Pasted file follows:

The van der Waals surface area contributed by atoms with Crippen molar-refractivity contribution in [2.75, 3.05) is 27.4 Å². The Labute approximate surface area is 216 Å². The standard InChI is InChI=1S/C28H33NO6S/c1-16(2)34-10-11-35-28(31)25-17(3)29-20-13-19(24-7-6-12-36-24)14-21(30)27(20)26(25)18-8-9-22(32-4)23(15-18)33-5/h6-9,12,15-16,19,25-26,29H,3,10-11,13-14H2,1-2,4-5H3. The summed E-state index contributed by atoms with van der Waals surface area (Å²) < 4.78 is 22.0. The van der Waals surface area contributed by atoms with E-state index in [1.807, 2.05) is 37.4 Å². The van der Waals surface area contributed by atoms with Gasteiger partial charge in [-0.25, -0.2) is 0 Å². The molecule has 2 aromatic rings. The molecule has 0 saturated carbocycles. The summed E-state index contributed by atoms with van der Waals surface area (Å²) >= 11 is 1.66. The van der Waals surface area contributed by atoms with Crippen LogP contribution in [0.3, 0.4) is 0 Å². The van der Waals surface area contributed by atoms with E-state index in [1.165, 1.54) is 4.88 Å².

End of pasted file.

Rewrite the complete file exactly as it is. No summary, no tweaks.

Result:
The van der Waals surface area contributed by atoms with Crippen molar-refractivity contribution in [2.75, 3.05) is 27.4 Å². The Labute approximate surface area is 216 Å². The standard InChI is InChI=1S/C28H33NO6S/c1-16(2)34-10-11-35-28(31)25-17(3)29-20-13-19(24-7-6-12-36-24)14-21(30)27(20)26(25)18-8-9-22(32-4)23(15-18)33-5/h6-9,12,15-16,19,25-26,29H,3,10-11,13-14H2,1-2,4-5H3. The summed E-state index contributed by atoms with van der Waals surface area (Å²) < 4.78 is 22.0. The van der Waals surface area contributed by atoms with E-state index in [1.807, 2.05) is 37.4 Å². The van der Waals surface area contributed by atoms with Gasteiger partial charge in [-0.25, -0.2) is 0 Å². The molecule has 2 aromatic rings. The molecule has 0 saturated carbocycles. The summed E-state index contributed by atoms with van der Waals surface area (Å²) >= 11 is 1.66. The van der Waals surface area contributed by atoms with Crippen LogP contribution in [0.3, 0.4) is 0 Å². The van der Waals surface area contributed by atoms with E-state index in [1.165, 1.54) is 4.88 Å².